- Lily Felts on why she chose Tennessee: “Playing for my hometown school and at my parents’ alma mater is a gift. I always wanted to go to UT growing up, and when I started playing volleyball, I knew I wanted to be an athlete here. There’s nothing better than getting to step on the court that I watched my idols play on and getting to walk the campus that I explored before football games as a child. This school is rich in tradition, and I’m proud to be a part of it.”
Danielle Mahaffey is the epitome of a hard worker — and every season she has been here, she has become a better and better blocker because of it. Her freshman blocks per set was a solid for a rookie 0.57, that grew to 0.67 her sophomore year, then to 0.94 last season. As a senior, that phenomenal growth has soared to 1.40 blocks per set, which stands as the 5th best ever in a season at Tennessee — and the top average of the past 15 years.
In a match this past spring, Mahaffey put down an incredible 7 solo blocks in a single match, smashing the previous UT rally-scoring era record of 4. With 46 total, she has the fourth most solo blocks at UT since 2001. In September, she had 12 total blocks in a match, which was the 7th most at UT since 2001, and the most since 2012. She’s a single block away from joining the school season blocks top 20 list. And rates as having the 17th most career blocks all-time.
But she doesn’t just block, she’s also a phenomenal hitter for the Lady Vols. In 51 matches of the 103 she has played in, she hit .250 or better! In 9 matches this calendar year she has hit over .500, capped by an .800 hitting performance with no errors. This season, Mahaffey is hitting .381, good for the 4th best season of all-time at Tennessee. Her career .270 ranks 18th all-time.
Replacing a player like Danielle Mahaffey is going to be tough. But replacing a player with skills and her work ethic, even tougher still.
- UT Head Coach Rob Patrick: “Danielle will bring elite-level blocking skills to the program. She is another addition to this class who has the ability to be a high-level six-rotation player. Another physical and athletic young lady who can hit on either pin while also being an offensive force from the back row. Danielle’s quiet demeanor belies her highly competitive nature.”
- Danielle Mahaffey on why she chose Tennessee: “It’s amazing to know that [my aunt] was here before me, making history.”
With a name like hers, it’s serendipitous that Rocky Perinar came to play for Tennessee. In her freshman season vs a ranked San Diego team played in California, Perinar led the team to victory with a match leading 15 kills, while hitting .387. In matches against two other ranked teams that year, she had double digit kills in each and hit .333 and .346. Perinar got to share the court with her sister in a match vs Alabama in 2018. Her 14 kills in the win still stand as her 2nd best career high. She capped her first season off with 5 kills, 4 blocks, and a .333 hitting percentage in the second round of the NCAA Tournament vs a seeded Washington State team. After that year, while not usually starting, she’s proven that she has a steady hand and a solid volleyball IQ when coaches need a relief player for a teammate having trouble, or as someone to mix things up when the opponent has their number. On the court in just over 50 matches in her career, Perinar has hit over .250 in a third of them. On her senior night last week, she set a career high for aces, digs, and hitting percentage.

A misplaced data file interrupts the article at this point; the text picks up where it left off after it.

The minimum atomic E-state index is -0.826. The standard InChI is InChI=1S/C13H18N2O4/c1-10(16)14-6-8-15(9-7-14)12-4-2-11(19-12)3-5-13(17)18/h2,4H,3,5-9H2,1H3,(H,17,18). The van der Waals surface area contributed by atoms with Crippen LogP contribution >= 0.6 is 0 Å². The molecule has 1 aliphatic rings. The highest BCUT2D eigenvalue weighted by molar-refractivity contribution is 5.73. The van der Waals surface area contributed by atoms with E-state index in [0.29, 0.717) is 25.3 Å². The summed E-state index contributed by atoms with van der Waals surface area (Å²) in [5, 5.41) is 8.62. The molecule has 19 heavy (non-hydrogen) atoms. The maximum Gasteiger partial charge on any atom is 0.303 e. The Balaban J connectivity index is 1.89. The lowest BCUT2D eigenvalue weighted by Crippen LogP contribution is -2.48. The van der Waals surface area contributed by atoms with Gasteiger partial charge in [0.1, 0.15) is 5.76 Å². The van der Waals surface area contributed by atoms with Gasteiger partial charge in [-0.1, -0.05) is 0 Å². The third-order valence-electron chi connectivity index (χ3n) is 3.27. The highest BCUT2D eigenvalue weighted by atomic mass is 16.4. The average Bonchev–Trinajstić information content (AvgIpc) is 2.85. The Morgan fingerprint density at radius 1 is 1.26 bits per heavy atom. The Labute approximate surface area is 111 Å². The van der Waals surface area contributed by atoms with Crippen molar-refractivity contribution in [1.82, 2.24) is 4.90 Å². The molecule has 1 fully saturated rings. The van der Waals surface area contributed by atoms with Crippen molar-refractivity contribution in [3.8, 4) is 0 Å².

I would love to have seen Rocky Perinar play in many more matches than she got a chance to. Despite that, coaches and fans know that when she was on the court, she was always as solid as a ro— …I mean that, coaches and fans always knew that they could always count on good ole Rocky— …wait wait! Surely I can do this without resorting to a bad pun!
- UT Head Coach Rob Patrick: “Rocky is another member of this class who will bring a physicality that will allow her to compete at a high level at the net early in her career. She has the ability to play all six rotations and attack successfully on both pins and through the back row. She presents a physical net presence also with her blocking. We are excited about Rocky’s potential as a back row player.”
- Rocky Perinar on why she chose Tennessee: “The people and community that surround and support you make Tennessee a special place to be.”
Maybe I’m just weird, but I love defensive volleyball. Anyone can go up and muscle a ball over the net really hard. (OK, not just anyone, but let me finish my point!) But digging up an attack? That requires some skill. So when a really strong defensive player like Giana Pellizzon is on the court, I’m watching the back row just as intently as the front. And while the libero may get the most attention, I get happy when the libero has a defensive specialist back there with them at the same time. Pellizzon has been that go to DS the past few years and the combination of her and one of the Madison’s (Coulter and Bryant) back there since 2018 has been a joy for this defensive fan to watch.
As much fun as I’ve had watching UT defense in recent years, I’ve unfortunately had to deal with a volleyball pet peeve of mine as well: missed serves. I get it, they’re fine when you’re serving strong and scoring a lot of aces. But — tough love time here — that has not been the case with Tennessee at the service line in recent times! So another under-appreciated player I like to see on the court is the serving specialist. These are the players that come in and just put up a solid run of serves allowing your offense to do their thing. Nothing fancy, nothing conventionally impressive. Just in-serve after in-serve with rare misses. It warms my heart!